A quick guide to producing sitaw

By Patricia Bianca S. Taculao 

String bean, locally known as “sitaw,” is a vegetable known for its long edible pods. It is used in favorite Filipino dishes such as adobong sitaw, pinakbet, and kare-kare. 

Being a commonly consumed vegetable, the Agricultural Training Institute (ATI)-Region XII released a guide on how to produce sitaw. Here are some things to remember: 

The first thing to consider is the soil and temperature requirements needed to grow sitaw. Next is to choose what variety to plant.

Soil and climate 

The vegetable can thrive in almost any climate and in any month, but it’s best grown in areas with a temperature of 20 degrees Celsius to 35 degrees Celsius. It can also be grown in any type of soil as long as it has a pH level of 5.5 to 6.6. For the best results in growing sitaw, use loose soil that’s rich in organic material. 

Choosing the seeds 

One thing to remember when choosing seeds for this particular vegetable is that the chosen variety should be productive, acclimatized, resilient against pests and diseases, as well as in-demand in the market. 

It’s important to prepare the land before planting.

Land preparation

Till the soil with a depth of 15cm to 20cm twice or thrice to prevent grass and other weeds from growing the area. Prepare trenches with a distance of 2.0 to 3.0 meters. 

There are two methods of planting sitaw, the drill method and the hill method.


Keep in mind that specific varieties also have specific methods of planting that depend on factors such as measurement between plants. 

There are also two methods of planting: the drill method and the hill method. 

In the drill method, plant 18 to 20 seeds in every meter before covering it with soil. In the meantime, the hill method relies on the measurement of the sitaw varieties before two to three seeds can be placed in a mound then covered with soil.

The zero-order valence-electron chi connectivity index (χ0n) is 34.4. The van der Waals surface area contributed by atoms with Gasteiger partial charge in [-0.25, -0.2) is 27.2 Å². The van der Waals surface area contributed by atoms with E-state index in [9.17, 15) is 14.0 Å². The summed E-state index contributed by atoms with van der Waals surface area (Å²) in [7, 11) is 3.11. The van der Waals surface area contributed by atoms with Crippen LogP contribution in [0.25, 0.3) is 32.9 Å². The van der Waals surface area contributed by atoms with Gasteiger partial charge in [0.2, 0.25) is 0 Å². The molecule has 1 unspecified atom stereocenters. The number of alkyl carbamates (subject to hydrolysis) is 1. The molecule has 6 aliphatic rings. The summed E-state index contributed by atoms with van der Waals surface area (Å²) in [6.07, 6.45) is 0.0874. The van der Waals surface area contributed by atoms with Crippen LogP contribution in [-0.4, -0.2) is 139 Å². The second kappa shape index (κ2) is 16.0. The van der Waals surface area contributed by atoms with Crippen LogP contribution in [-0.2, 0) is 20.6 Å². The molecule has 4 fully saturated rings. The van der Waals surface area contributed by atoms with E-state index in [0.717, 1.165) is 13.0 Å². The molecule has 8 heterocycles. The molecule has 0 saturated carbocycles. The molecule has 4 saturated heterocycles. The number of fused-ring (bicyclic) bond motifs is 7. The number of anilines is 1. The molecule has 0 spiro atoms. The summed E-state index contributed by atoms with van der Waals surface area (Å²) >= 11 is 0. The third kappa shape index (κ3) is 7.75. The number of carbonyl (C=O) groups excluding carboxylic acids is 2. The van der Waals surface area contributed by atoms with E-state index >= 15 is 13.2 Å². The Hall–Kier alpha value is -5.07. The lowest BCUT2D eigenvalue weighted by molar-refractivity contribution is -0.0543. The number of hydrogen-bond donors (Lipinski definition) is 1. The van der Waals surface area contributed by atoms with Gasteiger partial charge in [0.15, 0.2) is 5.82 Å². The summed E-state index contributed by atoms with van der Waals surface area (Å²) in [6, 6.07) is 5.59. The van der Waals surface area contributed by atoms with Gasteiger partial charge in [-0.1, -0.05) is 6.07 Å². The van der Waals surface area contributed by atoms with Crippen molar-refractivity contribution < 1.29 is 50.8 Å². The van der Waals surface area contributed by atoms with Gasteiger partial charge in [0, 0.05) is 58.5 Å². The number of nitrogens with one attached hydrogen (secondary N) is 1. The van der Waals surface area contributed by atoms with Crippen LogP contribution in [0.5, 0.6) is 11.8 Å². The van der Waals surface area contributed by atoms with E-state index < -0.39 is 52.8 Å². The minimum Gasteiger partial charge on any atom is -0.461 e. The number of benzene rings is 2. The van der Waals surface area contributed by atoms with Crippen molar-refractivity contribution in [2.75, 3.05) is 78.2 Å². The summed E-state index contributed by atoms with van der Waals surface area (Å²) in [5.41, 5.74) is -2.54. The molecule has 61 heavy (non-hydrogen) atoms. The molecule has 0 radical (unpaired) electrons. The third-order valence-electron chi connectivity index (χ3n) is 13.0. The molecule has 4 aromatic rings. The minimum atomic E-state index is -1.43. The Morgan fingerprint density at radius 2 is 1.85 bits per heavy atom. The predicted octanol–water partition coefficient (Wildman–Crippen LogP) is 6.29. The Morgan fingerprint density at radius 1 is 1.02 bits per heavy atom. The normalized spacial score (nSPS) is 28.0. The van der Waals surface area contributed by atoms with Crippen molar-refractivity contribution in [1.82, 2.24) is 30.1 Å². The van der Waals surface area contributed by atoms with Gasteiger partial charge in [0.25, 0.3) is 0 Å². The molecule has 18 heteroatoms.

The amount and frequency of watering depends on the soil where the sitaw is planted. If planted in loose soil, it requires regular watering and even the establishment of a canal system. 

Pole sitaw needs stakes to support its vines.


Growing pole sitaw requires stakes to support its vines 25 days after it sprouts. Use a bamboo pole with a diameter of 1cm to 1.4cm. 

Caring for the plant 

Remove any unwanted grass during the first 30 days after planting to keep the sitaw from competing with each other for sunlight and nutrition in the soil. 

When planting sitaw, choose a variety that’s pest and disease tolerant.

Management against pests and diseases

Bush and pole sitaw are commonly attacked by pests such as cutworms, bean fly, aphids, and pod borers. During the third to tenth day after its germination, observe if there are any bean flies present. 

When it comes to diseases, sitaw usually experiences fusarium wilt, root and stem rot, bean rust, bean mosaic, and powdery mildew. To keep sitaw from being plagued by these pests and diseases, practice crop rotation, cleaning the area around the plant, and planting seeds that are pest and disease tolerant. 

When harvested, make sure that the sitaw retains its freshness by placing it in appropriate containers.


Harvest the sitaw when it’s green and before it ripens. Harvest it twice a week; during the morning and afternoon when the temperature is at its lowest. Clean the harvested vegetables and sort it according to length, color, and age. Then store it in a proper medium such as a basket, box, or crates with banana leaves or newspapers to retain the freshness of the sitaw. 

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Patricia Bianca S. Taculao
Patricia Taculao, or Patty as she likes to be called, is a content producer for Manila Bulletin Digital Lifestyle. She graduated from University of Santo Tomas with a bachelor’s degree in Journalism. She loves to spend her free time, reading, painting, and watching old movies.

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